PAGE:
HomeOpinion & AnalysisColumnistsLobel donation meaningful gesture

Lobel donation meaningful gesture

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Donations the world over, are inspired by numerous interests, ranging from seeking mileage to genuine desires to make changes in communities donors live and operate in.

Quite often, businesses, under the guise of social responsibility thrusts, knock on doors of orphanages and other needy organisations with handouts, spend a day with them and have photographs taken to be splashed in newspapers.

But a few days later, the goodies are finished and the less privileged recipients are back to square one.

However, other donations leave an indelible mark on the lives of beneficiaries. One such was the open-handedness of the Lobel family this week, who availed two fire tenders to the beleaguered City of Harare.

What makes their gesture touching was not only the significance of the donation, but the strenuous efforts the family made to bring the all-important equipment to Zimbabwe.

Here is one rich family whose popular Lobels Bread brand was the bread of choice in Zimbabwe until a few years ago when they relocated to the United States.

But touched by the plight of Zimbabwe, where he made his fortune, family descendant Peter Lobel took the initiative to bring the fire tenders to a city with just two such fire engines.

After they were offloaded in Namibia, Peter left the comfort of his New York base, went to Welvis Bay to drive them here in person, through the Trans-Kalahari Highway and arrived in Bulawayo on Monday.

Is this not a gesture worth emulating?
A spotlight on the Harare City Council Fire Department crisis points to an entire city sitting on a time bomb.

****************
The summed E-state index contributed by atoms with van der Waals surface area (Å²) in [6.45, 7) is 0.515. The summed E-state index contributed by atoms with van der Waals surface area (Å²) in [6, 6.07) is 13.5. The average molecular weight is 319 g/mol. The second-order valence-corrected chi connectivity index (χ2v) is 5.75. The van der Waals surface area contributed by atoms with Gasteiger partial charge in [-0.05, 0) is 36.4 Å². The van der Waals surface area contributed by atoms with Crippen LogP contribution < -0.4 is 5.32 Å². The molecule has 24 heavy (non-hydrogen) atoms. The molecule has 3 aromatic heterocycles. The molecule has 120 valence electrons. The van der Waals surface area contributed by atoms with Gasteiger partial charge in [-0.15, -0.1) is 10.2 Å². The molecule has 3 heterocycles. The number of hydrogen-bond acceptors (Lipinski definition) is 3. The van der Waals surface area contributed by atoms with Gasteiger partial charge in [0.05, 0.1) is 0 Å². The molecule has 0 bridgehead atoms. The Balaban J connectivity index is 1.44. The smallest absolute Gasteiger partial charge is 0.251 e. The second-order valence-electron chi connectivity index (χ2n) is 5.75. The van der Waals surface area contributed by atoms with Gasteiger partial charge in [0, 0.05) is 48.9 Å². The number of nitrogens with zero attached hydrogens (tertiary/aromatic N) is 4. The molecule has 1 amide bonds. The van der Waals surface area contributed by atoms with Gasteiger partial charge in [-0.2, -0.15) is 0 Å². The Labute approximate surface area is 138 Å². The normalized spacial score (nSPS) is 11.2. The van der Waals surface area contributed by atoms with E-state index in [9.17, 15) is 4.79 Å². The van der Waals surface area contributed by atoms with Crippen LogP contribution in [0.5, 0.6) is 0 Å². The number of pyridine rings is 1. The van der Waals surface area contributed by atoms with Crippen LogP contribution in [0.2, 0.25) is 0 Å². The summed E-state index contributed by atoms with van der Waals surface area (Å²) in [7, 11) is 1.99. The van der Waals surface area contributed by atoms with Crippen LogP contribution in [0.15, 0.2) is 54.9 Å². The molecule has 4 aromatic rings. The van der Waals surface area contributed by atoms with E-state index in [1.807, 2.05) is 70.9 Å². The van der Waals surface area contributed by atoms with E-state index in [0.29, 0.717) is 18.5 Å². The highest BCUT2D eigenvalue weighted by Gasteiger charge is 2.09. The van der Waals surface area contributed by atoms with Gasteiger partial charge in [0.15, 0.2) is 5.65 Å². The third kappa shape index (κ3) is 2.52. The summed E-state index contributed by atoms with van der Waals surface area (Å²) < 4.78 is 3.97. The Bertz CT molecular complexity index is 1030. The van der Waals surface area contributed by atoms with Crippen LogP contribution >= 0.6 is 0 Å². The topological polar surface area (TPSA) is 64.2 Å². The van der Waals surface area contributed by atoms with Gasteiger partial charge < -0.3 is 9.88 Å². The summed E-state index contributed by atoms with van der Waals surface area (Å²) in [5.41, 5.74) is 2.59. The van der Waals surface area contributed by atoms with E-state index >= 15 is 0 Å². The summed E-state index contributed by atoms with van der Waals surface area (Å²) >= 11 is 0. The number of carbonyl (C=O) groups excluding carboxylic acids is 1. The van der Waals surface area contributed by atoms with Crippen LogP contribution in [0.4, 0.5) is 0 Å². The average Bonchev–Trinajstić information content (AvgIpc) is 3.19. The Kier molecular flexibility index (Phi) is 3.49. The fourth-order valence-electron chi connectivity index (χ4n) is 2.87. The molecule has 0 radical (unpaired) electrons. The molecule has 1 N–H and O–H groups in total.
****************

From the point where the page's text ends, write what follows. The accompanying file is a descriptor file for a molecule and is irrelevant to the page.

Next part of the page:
The two fire tenders available are said to be unreliable as they often break down.

The department has often come under heavy criticism for failing to react to numerous incidents, resulting in loss of lives and property.

Notably they have been accused of responding late to a fire alert in the inferno that claimed the life of Retired Army General Solomon Mujuru at his Beatrice farm in August this year.

Recently, Chitungwiza Mayor Philemon Chipiyo’s shop in Seke was also gutted down and workers blamed the fire department for taking long to respond.

These examples are in addition to many other cases of homes and properties which have been destroyed by fire in the city and Greater Harare areas, because assistance did not arrive in time.

Hence, while other businesses, some of them multinationals, opt to give bars of soap and a few packets of sugar as their social responsibility initiatives, the Lobel family did not bring their famed loaves of bread, but saw it befitting to intervene in a big way and save an entire city. What a gesture!

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